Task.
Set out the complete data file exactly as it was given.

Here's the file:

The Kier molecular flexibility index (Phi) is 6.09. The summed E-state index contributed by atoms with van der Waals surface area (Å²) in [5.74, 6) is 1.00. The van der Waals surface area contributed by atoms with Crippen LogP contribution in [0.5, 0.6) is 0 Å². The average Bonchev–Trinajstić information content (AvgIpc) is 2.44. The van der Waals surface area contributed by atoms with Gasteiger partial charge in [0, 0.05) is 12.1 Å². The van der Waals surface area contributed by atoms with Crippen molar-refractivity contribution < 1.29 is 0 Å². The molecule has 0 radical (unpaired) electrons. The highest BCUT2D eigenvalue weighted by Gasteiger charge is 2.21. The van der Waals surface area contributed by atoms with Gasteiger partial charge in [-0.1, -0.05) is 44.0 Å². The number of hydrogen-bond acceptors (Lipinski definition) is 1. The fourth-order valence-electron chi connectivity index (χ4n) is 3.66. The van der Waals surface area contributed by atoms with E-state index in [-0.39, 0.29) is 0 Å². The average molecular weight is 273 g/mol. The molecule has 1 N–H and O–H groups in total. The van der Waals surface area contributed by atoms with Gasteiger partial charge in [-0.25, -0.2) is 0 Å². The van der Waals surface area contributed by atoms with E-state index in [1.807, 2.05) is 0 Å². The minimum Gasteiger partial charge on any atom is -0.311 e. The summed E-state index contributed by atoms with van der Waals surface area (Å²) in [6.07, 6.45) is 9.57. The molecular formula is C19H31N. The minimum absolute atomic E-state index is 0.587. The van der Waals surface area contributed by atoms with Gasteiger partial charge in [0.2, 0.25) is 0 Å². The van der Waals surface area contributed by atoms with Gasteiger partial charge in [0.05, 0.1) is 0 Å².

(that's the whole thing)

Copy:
The Kier molecular flexibility index (Phi) is 6.09. The summed E-state index contributed by atoms with van der Waals surface area (Å²) in [5.74, 6) is 1.00. The van der Waals surface area contributed by atoms with Crippen LogP contribution in [0.5, 0.6) is 0 Å². The average Bonchev–Trinajstić information content (AvgIpc) is 2.44. The van der Waals surface area contributed by atoms with Gasteiger partial charge in [0, 0.05) is 12.1 Å². The van der Waals surface area contributed by atoms with Crippen molar-refractivity contribution < 1.29 is 0 Å². The molecule has 0 radical (unpaired) electrons. The highest BCUT2D eigenvalue weighted by Gasteiger charge is 2.21. The van der Waals surface area contributed by atoms with Gasteiger partial charge in [-0.1, -0.05) is 44.0 Å². The number of hydrogen-bond acceptors (Lipinski definition) is 1. The fourth-order valence-electron chi connectivity index (χ4n) is 3.66. The van der Waals surface area contributed by atoms with E-state index in [-0.39, 0.29) is 0 Å². The average molecular weight is 273 g/mol. The molecule has 1 N–H and O–H groups in total. The van der Waals surface area contributed by atoms with Gasteiger partial charge in [-0.25, -0.2) is 0 Å². The van der Waals surface area contributed by atoms with E-state index in [1.807, 2.05) is 0 Å². The minimum Gasteiger partial charge on any atom is -0.311 e. The summed E-state index contributed by atoms with van der Waals surface area (Å²) in [6.07, 6.45) is 9.57. The molecular formula is C19H31N. The minimum absolute atomic E-state index is 0.587. The van der Waals surface area contributed by atoms with Gasteiger partial charge in [0.2, 0.25) is 0 Å². The van der Waals surface area contributed by atoms with Gasteiger partial charge in [0.05, 0.1) is 0 Å².